Friday, June 27, 2014


As with a lot of people, growing up I considered Albert Einstein one of my intellectual heroes.  So I found an article by John Marsh regarding Einstein’s beliefs about religion thought-provoking on a number of grounds.  Marsh’s basic thesis is that, contrary to what noted atheist Richard Dawkins has written, Einstein was a deeply religious theist.  Hmm . . . I have read at least three biographies of Einstein, and all of them take the position that he was essentially atheistic.  Here are my thoughts on the Marsh article.

Einstein was one of the world's great physicists.  Philosopher, not so much.  Because of his reputation for brilliance, he was looked to for support on all sorts of other matters, including religious belief, but his philosophical beliefs were, like most or ours, personal.  And, although he made comments about God and religious belief on occasion, I’m not sure he considered himself a brilliant thinker along those lines.  

I think it can also be said that, like most people who think deeply about these matters, Einstein’s beliefs didn’t necessarily fall easily into specific category.  It might help to summarize some general definitions.  

A theist is one who believes in a supernatural intelligence that is responsible, not just for the creation of the universe, but for a continued interest and influence over the affairs of that universe.

A deist is one who believes in a supernatural intelligence that is responsible for the creation of the universe but that no longer intervenes in the operation of that universe.

A pantheist is one who doesn’t believe in a supernatural intelligence at all but who may use the word God to refer to his or her awe of the fact that the universe exists and that it is governed by orderly laws.  

An agnostic is one who believes there is insufficient evidence to establish whether or not God exists.  Alternatively, an agnostic believes that it is impossible (perhaps on a theoretical or logical basis) to determine whether or not God exists.  This goes to the question of what we know or can know.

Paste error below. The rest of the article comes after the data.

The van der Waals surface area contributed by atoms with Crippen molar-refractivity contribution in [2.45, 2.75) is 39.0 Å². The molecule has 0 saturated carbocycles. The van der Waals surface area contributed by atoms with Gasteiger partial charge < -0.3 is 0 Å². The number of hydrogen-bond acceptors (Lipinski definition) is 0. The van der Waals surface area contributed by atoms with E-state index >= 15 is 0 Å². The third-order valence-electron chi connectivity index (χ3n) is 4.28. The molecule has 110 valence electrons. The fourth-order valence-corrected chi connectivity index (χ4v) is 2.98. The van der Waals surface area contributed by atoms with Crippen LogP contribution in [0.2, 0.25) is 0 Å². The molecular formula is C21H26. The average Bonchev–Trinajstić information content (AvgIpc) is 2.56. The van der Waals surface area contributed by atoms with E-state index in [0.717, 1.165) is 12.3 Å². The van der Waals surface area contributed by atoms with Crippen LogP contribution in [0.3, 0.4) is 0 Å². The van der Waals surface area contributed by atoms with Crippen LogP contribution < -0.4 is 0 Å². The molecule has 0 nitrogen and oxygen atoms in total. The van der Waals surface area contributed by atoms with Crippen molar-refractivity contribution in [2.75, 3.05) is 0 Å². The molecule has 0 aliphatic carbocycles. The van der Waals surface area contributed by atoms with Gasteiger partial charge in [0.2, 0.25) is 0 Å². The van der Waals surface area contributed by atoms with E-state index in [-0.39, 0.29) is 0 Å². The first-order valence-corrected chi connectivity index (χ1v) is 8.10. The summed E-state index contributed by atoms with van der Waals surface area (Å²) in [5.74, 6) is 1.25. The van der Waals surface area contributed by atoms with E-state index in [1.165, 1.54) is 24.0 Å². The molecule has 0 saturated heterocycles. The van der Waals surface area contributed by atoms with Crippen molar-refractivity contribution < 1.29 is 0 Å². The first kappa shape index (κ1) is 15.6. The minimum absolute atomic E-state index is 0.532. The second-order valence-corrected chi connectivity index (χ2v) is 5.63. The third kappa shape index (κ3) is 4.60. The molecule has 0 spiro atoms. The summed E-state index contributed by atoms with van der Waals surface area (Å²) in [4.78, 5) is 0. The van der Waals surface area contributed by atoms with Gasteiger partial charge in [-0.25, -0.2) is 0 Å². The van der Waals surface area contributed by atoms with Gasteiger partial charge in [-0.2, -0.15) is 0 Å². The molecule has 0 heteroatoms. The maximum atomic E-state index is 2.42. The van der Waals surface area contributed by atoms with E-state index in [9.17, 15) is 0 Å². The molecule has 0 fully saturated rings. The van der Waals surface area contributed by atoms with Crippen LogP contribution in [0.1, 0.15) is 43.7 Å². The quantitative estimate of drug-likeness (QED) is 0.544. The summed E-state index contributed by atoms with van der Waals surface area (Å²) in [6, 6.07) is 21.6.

An atheist is one who simply does not believe that God exists.  He or she has come to the conclusion that God does not exist in the same sense that none of the other mythical deities, such as Zeus or Neptune or Thor or Vishnu, actually exist.  This goes to the question of personal belief.

Under these definitions one might be an agnostic, an atheist, and a pantheist, all at the same time.

I think one of the confusions with respect to Einstein’s beliefs relates to his use of the term “religion.”  Einstein stated, “I am a deeply religious nonbeliever.”  One might consider this to be an oxymoron if one used the common meanings of the words “religious” and “nonbeliever.”  But Einstein’s notion of religion clearly differs from the traditional definition.  He explained, “To sense that behind anything that can be experienced there is something that our mind cannot grasp and whose beauty and sublimity reaches us only indirectly and as a feeble reflection, this is religiousness.  In this sense I am religious.”  I think it is fair to say that Einstein was equating religion with the awe we all experience in beholding the universe.

Based on that quote, I would have to assign Einstein to the category of pantheism.  However, Einstein did not like to be called a pantheist, I think because it was easy to confuse pantheism with the notion that there is some sort of supernatural force or entity that permeates everything.  (The term means “God in everything.”)  As Carl Sagan once put it, “It does not make much sense to pray to the law of gravity.”  I think all of the Einstein quotes in the Marsh article are consistent with that categorization.